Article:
Buzz60 (Dec. 19, 2014) A double-amputee makes history by becoming the first person to wear and operate two prosthetic arms using only his mind. Jen Markham has the story. Video provided by Buzz60
Powered by NewsLook.com

Search ScienceDaily

Number of stories in archives: 140,361

Find with keyword(s):
Enter a keyword or phrase to search ScienceDaily for related topics and research stories.

Save/Print:
Share:

Breaking News:

Strange & Offbeat Stories


Health & Medicine

Mind & Brain

Living & Well

In Other News

... from NewsDaily.com

Science News

Health News

Environment News

Technology News



Save/Print:
Share:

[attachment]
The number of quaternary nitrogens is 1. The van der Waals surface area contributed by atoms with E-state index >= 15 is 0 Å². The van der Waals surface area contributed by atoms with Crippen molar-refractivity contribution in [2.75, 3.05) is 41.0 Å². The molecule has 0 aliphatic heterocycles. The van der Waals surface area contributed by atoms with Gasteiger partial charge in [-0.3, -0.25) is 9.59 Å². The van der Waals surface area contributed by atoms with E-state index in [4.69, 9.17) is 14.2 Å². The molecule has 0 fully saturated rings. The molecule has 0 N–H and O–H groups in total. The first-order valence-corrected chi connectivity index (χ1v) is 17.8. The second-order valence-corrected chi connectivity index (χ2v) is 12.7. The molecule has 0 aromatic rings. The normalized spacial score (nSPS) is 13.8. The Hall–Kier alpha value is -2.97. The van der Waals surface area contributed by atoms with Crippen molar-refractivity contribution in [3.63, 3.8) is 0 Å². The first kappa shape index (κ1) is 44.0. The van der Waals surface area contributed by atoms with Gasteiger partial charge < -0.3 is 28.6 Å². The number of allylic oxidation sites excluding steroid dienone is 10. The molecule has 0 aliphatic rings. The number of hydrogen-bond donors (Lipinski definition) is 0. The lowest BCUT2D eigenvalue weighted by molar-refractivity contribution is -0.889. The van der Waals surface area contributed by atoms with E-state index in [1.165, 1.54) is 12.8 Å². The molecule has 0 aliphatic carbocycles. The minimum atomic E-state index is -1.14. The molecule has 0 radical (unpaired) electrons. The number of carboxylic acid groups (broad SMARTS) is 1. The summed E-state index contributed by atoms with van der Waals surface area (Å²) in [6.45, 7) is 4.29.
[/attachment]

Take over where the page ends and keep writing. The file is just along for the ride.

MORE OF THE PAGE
Free Subscriptions


Get the latest science news with ScienceDaily's free email newsletters, updated daily and weekly. Or view hourly updated newsfeeds in your RSS reader:

Get Social & Mobile


Keep up to date with the latest news from ScienceDaily via social networks and mobile apps:

Have Feedback?


Tell us what you think of ScienceDaily -- we welcome both positive and negative comments. Have any problems using the site? Questions?
Mobile: iPhone Android Web
Follow: Facebook Twitter Google+
Subscribe: RSS Feeds Email Newsletters
Latest Headlines Health & Medicine Mind & Brain Space & Time Matter & Energy Computers & Math Plants & Animals Earth & Climate Fossils & Ruins